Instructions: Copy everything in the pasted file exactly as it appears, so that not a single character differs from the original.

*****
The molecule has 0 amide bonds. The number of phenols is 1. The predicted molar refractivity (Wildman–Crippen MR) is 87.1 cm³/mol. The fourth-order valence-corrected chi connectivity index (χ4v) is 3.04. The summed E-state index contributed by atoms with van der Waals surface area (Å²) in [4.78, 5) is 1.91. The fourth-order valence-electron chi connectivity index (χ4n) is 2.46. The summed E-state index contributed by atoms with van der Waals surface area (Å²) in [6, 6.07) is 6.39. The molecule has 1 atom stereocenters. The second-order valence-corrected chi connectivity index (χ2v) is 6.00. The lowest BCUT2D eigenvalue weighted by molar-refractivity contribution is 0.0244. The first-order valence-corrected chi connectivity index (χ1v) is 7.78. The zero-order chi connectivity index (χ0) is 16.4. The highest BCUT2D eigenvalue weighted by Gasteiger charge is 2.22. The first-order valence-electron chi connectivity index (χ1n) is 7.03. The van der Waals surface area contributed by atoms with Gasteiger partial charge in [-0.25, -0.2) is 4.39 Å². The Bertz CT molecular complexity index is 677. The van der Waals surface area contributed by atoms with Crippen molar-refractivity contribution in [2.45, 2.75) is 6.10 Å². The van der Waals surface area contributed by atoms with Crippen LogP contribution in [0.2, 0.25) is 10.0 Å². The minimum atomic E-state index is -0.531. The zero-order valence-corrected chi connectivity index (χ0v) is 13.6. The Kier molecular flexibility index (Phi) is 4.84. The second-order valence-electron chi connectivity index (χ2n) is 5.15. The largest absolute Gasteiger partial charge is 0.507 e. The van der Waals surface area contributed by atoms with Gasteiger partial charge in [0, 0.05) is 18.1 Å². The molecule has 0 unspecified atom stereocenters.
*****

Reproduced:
The molecule has 0 amide bonds. The number of phenols is 1. The predicted molar refractivity (Wildman–Crippen MR) is 87.1 cm³/mol. The fourth-order valence-corrected chi connectivity index (χ4v) is 3.04. The summed E-state index contributed by atoms with van der Waals surface area (Å²) in [4.78, 5) is 1.91. The fourth-order valence-electron chi connectivity index (χ4n) is 2.46. The summed E-state index contributed by atoms with van der Waals surface area (Å²) in [6, 6.07) is 6.39. The molecule has 1 atom stereocenters. The second-order valence-corrected chi connectivity index (χ2v) is 6.00. The lowest BCUT2D eigenvalue weighted by molar-refractivity contribution is 0.0244. The first-order valence-corrected chi connectivity index (χ1v) is 7.78. The zero-order chi connectivity index (χ0) is 16.4. The highest BCUT2D eigenvalue weighted by Gasteiger charge is 2.22. The first-order valence-electron chi connectivity index (χ1n) is 7.03. The van der Waals surface area contributed by atoms with Gasteiger partial charge in [-0.25, -0.2) is 4.39 Å². The Bertz CT molecular complexity index is 677. The van der Waals surface area contributed by atoms with Crippen molar-refractivity contribution in [2.45, 2.75) is 6.10 Å². The van der Waals surface area contributed by atoms with Crippen LogP contribution in [0.2, 0.25) is 10.0 Å². The minimum atomic E-state index is -0.531. The zero-order valence-corrected chi connectivity index (χ0v) is 13.6. The Kier molecular flexibility index (Phi) is 4.84. The second-order valence-electron chi connectivity index (χ2n) is 5.15. The largest absolute Gasteiger partial charge is 0.507 e. The van der Waals surface area contributed by atoms with Gasteiger partial charge in [0, 0.05) is 18.1 Å². The molecule has 0 unspecified atom stereocenters.